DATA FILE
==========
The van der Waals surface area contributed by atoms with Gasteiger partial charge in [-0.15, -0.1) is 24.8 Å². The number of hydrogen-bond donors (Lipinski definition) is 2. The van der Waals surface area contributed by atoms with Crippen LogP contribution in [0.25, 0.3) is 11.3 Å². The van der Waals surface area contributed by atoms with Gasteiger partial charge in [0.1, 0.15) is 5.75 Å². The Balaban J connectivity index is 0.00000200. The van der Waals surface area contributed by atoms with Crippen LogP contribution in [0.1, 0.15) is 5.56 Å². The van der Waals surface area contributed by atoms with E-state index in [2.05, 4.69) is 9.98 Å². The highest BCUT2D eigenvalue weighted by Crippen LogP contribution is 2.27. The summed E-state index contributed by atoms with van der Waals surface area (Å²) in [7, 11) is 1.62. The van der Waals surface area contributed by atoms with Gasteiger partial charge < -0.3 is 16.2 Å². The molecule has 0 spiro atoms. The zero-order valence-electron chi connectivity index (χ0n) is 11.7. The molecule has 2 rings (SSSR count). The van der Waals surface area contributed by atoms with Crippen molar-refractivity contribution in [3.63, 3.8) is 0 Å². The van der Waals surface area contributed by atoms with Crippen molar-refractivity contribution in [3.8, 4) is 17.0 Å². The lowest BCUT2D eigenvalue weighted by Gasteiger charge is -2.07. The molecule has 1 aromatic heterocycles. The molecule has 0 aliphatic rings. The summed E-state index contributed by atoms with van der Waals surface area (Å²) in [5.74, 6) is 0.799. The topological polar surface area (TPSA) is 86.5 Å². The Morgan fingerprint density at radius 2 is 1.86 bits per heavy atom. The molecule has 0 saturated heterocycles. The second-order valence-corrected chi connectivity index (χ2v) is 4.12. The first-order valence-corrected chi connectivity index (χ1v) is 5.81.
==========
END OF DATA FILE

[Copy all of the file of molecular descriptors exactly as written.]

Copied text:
The van der Waals surface area contributed by atoms with Gasteiger partial charge in [-0.15, -0.1) is 24.8 Å². The number of hydrogen-bond donors (Lipinski definition) is 2. The van der Waals surface area contributed by atoms with Crippen LogP contribution in [0.25, 0.3) is 11.3 Å². The van der Waals surface area contributed by atoms with Gasteiger partial charge in [0.1, 0.15) is 5.75 Å². The Balaban J connectivity index is 0.00000200. The van der Waals surface area contributed by atoms with Crippen LogP contribution in [0.1, 0.15) is 5.56 Å². The van der Waals surface area contributed by atoms with E-state index in [2.05, 4.69) is 9.98 Å². The highest BCUT2D eigenvalue weighted by Crippen LogP contribution is 2.27. The summed E-state index contributed by atoms with van der Waals surface area (Å²) in [7, 11) is 1.62. The van der Waals surface area contributed by atoms with Gasteiger partial charge < -0.3 is 16.2 Å². The molecule has 0 spiro atoms. The zero-order valence-electron chi connectivity index (χ0n) is 11.7. The molecule has 2 rings (SSSR count). The van der Waals surface area contributed by atoms with Crippen molar-refractivity contribution in [3.63, 3.8) is 0 Å². The van der Waals surface area contributed by atoms with Crippen molar-refractivity contribution in [3.8, 4) is 17.0 Å². The lowest BCUT2D eigenvalue weighted by Gasteiger charge is -2.07. The molecule has 1 aromatic heterocycles. The molecule has 0 aliphatic rings. The summed E-state index contributed by atoms with van der Waals surface area (Å²) in [5.74, 6) is 0.799. The topological polar surface area (TPSA) is 86.5 Å². The Morgan fingerprint density at radius 2 is 1.86 bits per heavy atom. The molecule has 0 saturated heterocycles. The second-order valence-corrected chi connectivity index (χ2v) is 4.12. The first-order valence-corrected chi connectivity index (χ1v) is 5.81.